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Journalist convicted of criminal defamation

8th August 2013

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On 21 June 2013, Magistrate Voogt of the Nigel Magistrates' Court (Gauteng province) convicted Cecil Motsepe, a former journalist of Sowetan, of criminal defamation and sentenced him to a fine of R10,000,00 or 10 months' imprisonment, suspended for five years.

A charge of criminal defamation was laid against Motsepe in 2009, arising from a series of articles authored by him regarding Magistrate Marius Serfontein, the complainant in the matter. Serfontein, who presides in the Meyerton Magistrate's Court (near Vereeniging in the Gauteng province), was accused in the articles of allegedly using his position as a magistrate to protect his friend, a farmer who had assaulted a number of black people.

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The specific article that was the subject of the charge was published in the Sowetan on 10 December 2008 under the headline "Spot the Difference". The article alleged that Serfontein had given a white woman convicted of drunk driving a lighter sentence than the sentence given to a black man convicted of the same crime. It subsequently emerged that these allegations were incorrect.

Motsepe's defence was based on two primary grounds. Firstly it was argued that he did not have the requisite intention to defame Serfontein because at the time that the article was written, he believed the facts contained in the article to be true. Secondly, it was contended that Motsepe had not acted unlawfully in the circumstances because the publication of the allegations was reasonable.

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For a conviction on a charge of criminal defamation, unlike civil defamation, the court must be satisfied beyond a reasonable doubt that the accused had the intention to defame the complainant. Negligence on the part of the accused is not sufficient.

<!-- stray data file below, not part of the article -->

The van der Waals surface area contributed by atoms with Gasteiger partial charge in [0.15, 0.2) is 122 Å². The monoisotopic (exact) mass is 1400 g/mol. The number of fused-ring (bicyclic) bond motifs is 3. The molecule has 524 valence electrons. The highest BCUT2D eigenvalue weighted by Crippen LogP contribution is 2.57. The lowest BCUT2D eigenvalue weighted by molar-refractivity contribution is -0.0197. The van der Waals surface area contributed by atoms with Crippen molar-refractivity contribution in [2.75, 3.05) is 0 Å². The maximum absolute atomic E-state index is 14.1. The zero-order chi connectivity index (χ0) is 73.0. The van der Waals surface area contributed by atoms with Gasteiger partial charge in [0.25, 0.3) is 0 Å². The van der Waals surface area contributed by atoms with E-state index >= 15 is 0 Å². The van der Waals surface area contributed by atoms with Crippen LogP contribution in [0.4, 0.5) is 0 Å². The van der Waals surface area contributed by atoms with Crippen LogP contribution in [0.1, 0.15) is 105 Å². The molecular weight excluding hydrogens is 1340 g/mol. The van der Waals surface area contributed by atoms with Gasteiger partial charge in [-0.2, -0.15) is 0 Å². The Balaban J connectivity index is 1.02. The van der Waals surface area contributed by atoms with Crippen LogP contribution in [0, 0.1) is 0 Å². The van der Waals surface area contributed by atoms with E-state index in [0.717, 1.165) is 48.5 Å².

As to his first ground of defence, Motsepe alleged that his lack of intention was evident, among other things, from the fact that he had presented the incorrect statements to Serfontein when he offered Serfontein the opportunity to comment. Serfontein declined to comment. In addition, the dockets regarding the two cases mentioned in the article were in Afrikaans, a language that Motsepe does not understand. He had been informed of what was contained in the dockets by two sources, one of which he could not disclose.

Serfontein disputed that he had declined to comment and stated that although he had told Motsepe "you can write what you like", he had qualified this statement by saying "as long as it is the truth". It further emerged from Serfontein's testimony that he had been instructed not to talk to the media following the previous articles authored by Motsepe of which Serfontein was the subject.

As regards Motsepe's second ground of defence, it was argued that he had acted reasonably, taking into account a number of factors, including:

  • the nature of the allegations (the allegations were clearly in the public interest as they related to possible racial bias on the part of a magistrate);
  • the manner in which the article was published, which made it clear that the views expressed were those of an individual Motsepe regarded as officer of the court, and not his own; and
  • all the steps Motsepe took in attempting to verify the allegations, including presenting the allegations to Serfontein.

The Court, however, found that Motsepe had acted recklessly in writing the article, and that he had approached the story with preconceived ideas of racism on the part of Serfontein. The Court dismissed Motsepe's evidence about the fact that he did not understand the content of the document due to the language barrier.

Motsepe's evidence regarding the translation by the anonymous source was dismissed on the basis that the identity of the individual was not provided and the Magistrate further ruled that, although Motsepe had also obtained a translation from a second, identified source, Motsepe should have checked the accuracy of the translation with a completely independent person.

The Court went on to find that Motsepe seemingly did not want to hear the truth and accordingly proceeded to write the article without exhausting all the steps he could have taken to determine the truth of the allegations. His conduct was therefore found to have been unreasonable.

Motsepe has applied for leave to appeal to the High Court, which has been granted.

To the best of our knowledge, this is the first time that a journalist has been convicted of criminal defamation since the advent of our new Constitutional dispensation, which protects freedom of expression, including media freedom, as a fundamental right.

Our view is that the crime of criminal defamation may well be unconstitutional, particularly when applied to the media. Judgments such as this one will undoubtedly have a chilling effect on the profession as whole, as, if the logic in the judgment is followed, a journalist can effectively be found guilty of a crime in instances where he or she makes a mistake as to factual allegations, without having a clear intention to publish falsehoods.

The Webber Wentzel media team represented Motsepe in this matter.

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